The 18-inch telescope was originally stationed on the island
Eniwetok Atoll which is part of the Marshall Islands in the South Pacific.
It was used by NASA for lunar studies prior to the Apollo program
and has been in operation at SFA since 1976. It was
converted to computer control in 1979, making it one of the first computer
assisted telescopes at a campus-based
observatory. The 18-inch is now equipped with a CCD photometer and imaging system.
In 1968 an astronomy course, Physics 301, was introduced to provide background for teachers of Earth Science. The course was taught annually to about 50
students. The students in general were those with an interest in astronomy apart from their degree programs. The laboratory was taught by Dr. Gruebel with the
assistance of amateur astronomers from the Nacogdoches area. A 6-inch Criterion reflector and a 3-inch refractor were the primary instruments and they were
supplemented by the instruments of interested amateurs.
The Physics Department received an NSF COSIP Grant which included funds for a 10-inch reflector. President Steen authorized the department to commence a
site search on university property. The Excess Property provisions of the COSIP Grant allowed us to obtain approximately $1.2 million worth of scientfic equipment
in 1971. Astronomical instruments included in this acquisition were:
- an 18-inch Ritchey Chretien telescope
- a 12-foot Observadome
- four 6-inch refractors capable of solar photography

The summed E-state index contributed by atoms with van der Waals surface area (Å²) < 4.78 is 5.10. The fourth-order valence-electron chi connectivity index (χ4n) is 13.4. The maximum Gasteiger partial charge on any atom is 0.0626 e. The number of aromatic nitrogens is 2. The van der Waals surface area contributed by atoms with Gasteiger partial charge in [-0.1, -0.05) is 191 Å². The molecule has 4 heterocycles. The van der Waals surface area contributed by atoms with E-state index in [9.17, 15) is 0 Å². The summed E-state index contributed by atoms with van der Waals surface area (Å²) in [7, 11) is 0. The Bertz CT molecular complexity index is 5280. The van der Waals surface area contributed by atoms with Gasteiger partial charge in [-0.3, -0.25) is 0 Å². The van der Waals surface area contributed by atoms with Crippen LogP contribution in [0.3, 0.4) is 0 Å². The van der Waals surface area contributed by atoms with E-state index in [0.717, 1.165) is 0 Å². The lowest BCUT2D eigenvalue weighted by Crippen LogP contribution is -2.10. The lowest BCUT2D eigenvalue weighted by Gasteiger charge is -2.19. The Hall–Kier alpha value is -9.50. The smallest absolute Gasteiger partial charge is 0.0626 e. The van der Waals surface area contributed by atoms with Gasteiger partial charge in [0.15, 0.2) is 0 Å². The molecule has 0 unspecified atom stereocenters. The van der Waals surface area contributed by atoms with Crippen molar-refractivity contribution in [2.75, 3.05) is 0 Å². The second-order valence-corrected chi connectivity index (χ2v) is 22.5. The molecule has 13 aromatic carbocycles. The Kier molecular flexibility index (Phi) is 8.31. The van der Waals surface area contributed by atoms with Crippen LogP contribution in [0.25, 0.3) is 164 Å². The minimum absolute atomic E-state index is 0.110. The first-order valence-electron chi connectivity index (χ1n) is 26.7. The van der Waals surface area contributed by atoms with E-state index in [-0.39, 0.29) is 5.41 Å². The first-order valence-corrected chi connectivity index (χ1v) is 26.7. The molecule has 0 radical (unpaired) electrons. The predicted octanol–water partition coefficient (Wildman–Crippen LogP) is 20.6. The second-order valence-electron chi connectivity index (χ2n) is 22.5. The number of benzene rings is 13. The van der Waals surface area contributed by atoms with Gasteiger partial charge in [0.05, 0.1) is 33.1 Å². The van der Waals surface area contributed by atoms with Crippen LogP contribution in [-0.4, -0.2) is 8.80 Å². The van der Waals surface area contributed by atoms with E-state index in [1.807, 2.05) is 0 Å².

- six 8-9 inch Cassegrain reflectors
- two 6-inch reflectors
- sixty 3-inch, 30X spotting scopes
- an assortment of filter boxes, adaptors, etc.
NSF approved transfer of equipment funds to purchase a 30-inch mirror blank in lieu of the 10-inch relector and other equipment.
Harlan Smith, Chairman of the Department of Astronomy at UT and Director of the McDonald Observatory, visited the department in 1972 to aid in site selection
for an observatory to house the 18-inch Ritchey Chretien and the proposed 30-inch Coudé/Cassegrain. The original site selection on the University farm located the
observatory at the site of the proposed animal barn. President Steen told us that the site would be dedicated to the observatory if absolutely necessary, but asked us
to search for an alternate site. A search produced an alternate site on the farm which had no significant access problems.
The Physics Department introduced Physics 105 (Introductory Astronomy) in 1973. The University provided $25,000 for observatory construction. Drs. Gruebel
and Callaway surveyed the site and located polar north for both domes. The student viewing facility was constructed and the 18-inch telescope was installed in the
small dome. A 24-foot Ash Dome was purchased for the 30-inch telescope. Construction of the large dome was delayed until 1977 by the default of the original